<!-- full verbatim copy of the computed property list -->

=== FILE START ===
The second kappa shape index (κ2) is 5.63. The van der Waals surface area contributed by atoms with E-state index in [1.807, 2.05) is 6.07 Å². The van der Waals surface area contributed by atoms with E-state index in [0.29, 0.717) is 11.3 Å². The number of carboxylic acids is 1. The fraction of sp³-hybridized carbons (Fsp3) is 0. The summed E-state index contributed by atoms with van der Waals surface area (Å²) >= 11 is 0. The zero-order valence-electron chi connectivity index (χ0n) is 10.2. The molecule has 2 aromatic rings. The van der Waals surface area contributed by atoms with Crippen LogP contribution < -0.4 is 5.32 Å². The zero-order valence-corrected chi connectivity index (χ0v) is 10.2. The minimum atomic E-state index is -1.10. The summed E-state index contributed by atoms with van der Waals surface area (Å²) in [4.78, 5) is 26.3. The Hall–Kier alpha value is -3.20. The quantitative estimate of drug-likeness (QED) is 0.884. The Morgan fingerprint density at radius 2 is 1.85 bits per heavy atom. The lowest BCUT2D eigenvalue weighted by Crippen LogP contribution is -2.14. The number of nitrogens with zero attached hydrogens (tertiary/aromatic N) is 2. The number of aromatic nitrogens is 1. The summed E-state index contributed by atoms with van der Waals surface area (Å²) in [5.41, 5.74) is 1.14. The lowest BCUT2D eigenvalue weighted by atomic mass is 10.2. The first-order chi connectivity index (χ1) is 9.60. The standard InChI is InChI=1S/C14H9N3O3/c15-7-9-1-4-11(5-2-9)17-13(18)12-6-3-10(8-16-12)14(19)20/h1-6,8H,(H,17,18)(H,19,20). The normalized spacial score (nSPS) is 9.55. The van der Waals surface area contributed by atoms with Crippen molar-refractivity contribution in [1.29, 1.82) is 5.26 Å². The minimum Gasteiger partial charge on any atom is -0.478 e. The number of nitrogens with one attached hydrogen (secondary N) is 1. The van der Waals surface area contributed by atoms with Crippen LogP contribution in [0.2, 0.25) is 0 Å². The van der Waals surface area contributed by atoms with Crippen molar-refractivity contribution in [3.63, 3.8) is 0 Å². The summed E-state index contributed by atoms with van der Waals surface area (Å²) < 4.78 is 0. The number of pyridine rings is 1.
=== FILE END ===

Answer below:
The second kappa shape index (κ2) is 5.63. The van der Waals surface area contributed by atoms with E-state index in [1.807, 2.05) is 6.07 Å². The van der Waals surface area contributed by atoms with E-state index in [0.29, 0.717) is 11.3 Å². The number of carboxylic acids is 1. The fraction of sp³-hybridized carbons (Fsp3) is 0. The summed E-state index contributed by atoms with van der Waals surface area (Å²) >= 11 is 0. The zero-order valence-electron chi connectivity index (χ0n) is 10.2. The molecule has 2 aromatic rings. The van der Waals surface area contributed by atoms with Crippen LogP contribution < -0.4 is 5.32 Å². The zero-order valence-corrected chi connectivity index (χ0v) is 10.2. The minimum atomic E-state index is -1.10. The summed E-state index contributed by atoms with van der Waals surface area (Å²) in [4.78, 5) is 26.3. The Hall–Kier alpha value is -3.20. The quantitative estimate of drug-likeness (QED) is 0.884. The Morgan fingerprint density at radius 2 is 1.85 bits per heavy atom. The lowest BCUT2D eigenvalue weighted by Crippen LogP contribution is -2.14. The number of nitrogens with zero attached hydrogens (tertiary/aromatic N) is 2. The number of aromatic nitrogens is 1. The summed E-state index contributed by atoms with van der Waals surface area (Å²) in [5.41, 5.74) is 1.14. The lowest BCUT2D eigenvalue weighted by atomic mass is 10.2. The first-order chi connectivity index (χ1) is 9.60. The standard InChI is InChI=1S/C14H9N3O3/c15-7-9-1-4-11(5-2-9)17-13(18)12-6-3-10(8-16-12)14(19)20/h1-6,8H,(H,17,18)(H,19,20). The normalized spacial score (nSPS) is 9.55. The van der Waals surface area contributed by atoms with Crippen molar-refractivity contribution in [1.29, 1.82) is 5.26 Å². The minimum Gasteiger partial charge on any atom is -0.478 e. The number of nitrogens with one attached hydrogen (secondary N) is 1. The van der Waals surface area contributed by atoms with Crippen LogP contribution in [0.2, 0.25) is 0 Å². The van der Waals surface area contributed by atoms with Crippen molar-refractivity contribution in [3.63, 3.8) is 0 Å². The summed E-state index contributed by atoms with van der Waals surface area (Å²) < 4.78 is 0. The number of pyridine rings is 1.